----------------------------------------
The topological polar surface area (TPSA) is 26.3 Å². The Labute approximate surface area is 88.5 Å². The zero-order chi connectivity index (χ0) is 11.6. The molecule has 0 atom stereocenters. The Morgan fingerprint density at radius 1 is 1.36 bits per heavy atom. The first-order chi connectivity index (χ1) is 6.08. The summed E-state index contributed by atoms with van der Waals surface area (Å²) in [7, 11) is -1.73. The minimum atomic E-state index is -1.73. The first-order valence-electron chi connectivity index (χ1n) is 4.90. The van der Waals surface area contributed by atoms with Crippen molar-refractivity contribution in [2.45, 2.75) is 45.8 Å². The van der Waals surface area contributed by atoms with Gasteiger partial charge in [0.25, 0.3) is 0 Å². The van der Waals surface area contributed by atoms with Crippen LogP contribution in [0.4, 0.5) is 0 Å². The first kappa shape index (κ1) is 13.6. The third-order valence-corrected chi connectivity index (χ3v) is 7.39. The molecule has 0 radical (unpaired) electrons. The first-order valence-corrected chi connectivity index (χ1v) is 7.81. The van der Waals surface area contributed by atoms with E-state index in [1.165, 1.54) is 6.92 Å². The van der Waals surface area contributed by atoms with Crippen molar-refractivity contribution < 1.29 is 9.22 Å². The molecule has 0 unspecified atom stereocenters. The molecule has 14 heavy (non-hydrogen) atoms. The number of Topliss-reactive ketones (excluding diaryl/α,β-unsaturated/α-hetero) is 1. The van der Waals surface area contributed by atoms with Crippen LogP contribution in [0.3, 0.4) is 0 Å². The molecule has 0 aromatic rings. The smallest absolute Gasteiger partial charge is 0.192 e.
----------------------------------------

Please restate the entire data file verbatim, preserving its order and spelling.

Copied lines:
The topological polar surface area (TPSA) is 26.3 Å². The Labute approximate surface area is 88.5 Å². The zero-order chi connectivity index (χ0) is 11.6. The molecule has 0 atom stereocenters. The Morgan fingerprint density at radius 1 is 1.36 bits per heavy atom. The first-order chi connectivity index (χ1) is 6.08. The summed E-state index contributed by atoms with van der Waals surface area (Å²) in [7, 11) is -1.73. The minimum atomic E-state index is -1.73. The first-order valence-electron chi connectivity index (χ1n) is 4.90. The van der Waals surface area contributed by atoms with Crippen molar-refractivity contribution in [2.45, 2.75) is 45.8 Å². The van der Waals surface area contributed by atoms with Gasteiger partial charge in [0.25, 0.3) is 0 Å². The van der Waals surface area contributed by atoms with Crippen LogP contribution in [0.4, 0.5) is 0 Å². The first kappa shape index (κ1) is 13.6. The third-order valence-corrected chi connectivity index (χ3v) is 7.39. The molecule has 0 radical (unpaired) electrons. The first-order valence-corrected chi connectivity index (χ1v) is 7.81. The van der Waals surface area contributed by atoms with E-state index in [1.165, 1.54) is 6.92 Å². The van der Waals surface area contributed by atoms with Crippen molar-refractivity contribution < 1.29 is 9.22 Å². The molecule has 0 unspecified atom stereocenters. The molecule has 14 heavy (non-hydrogen) atoms. The number of Topliss-reactive ketones (excluding diaryl/α,β-unsaturated/α-hetero) is 1. The van der Waals surface area contributed by atoms with Crippen LogP contribution in [0.3, 0.4) is 0 Å². The molecule has 0 aromatic rings. The smallest absolute Gasteiger partial charge is 0.192 e.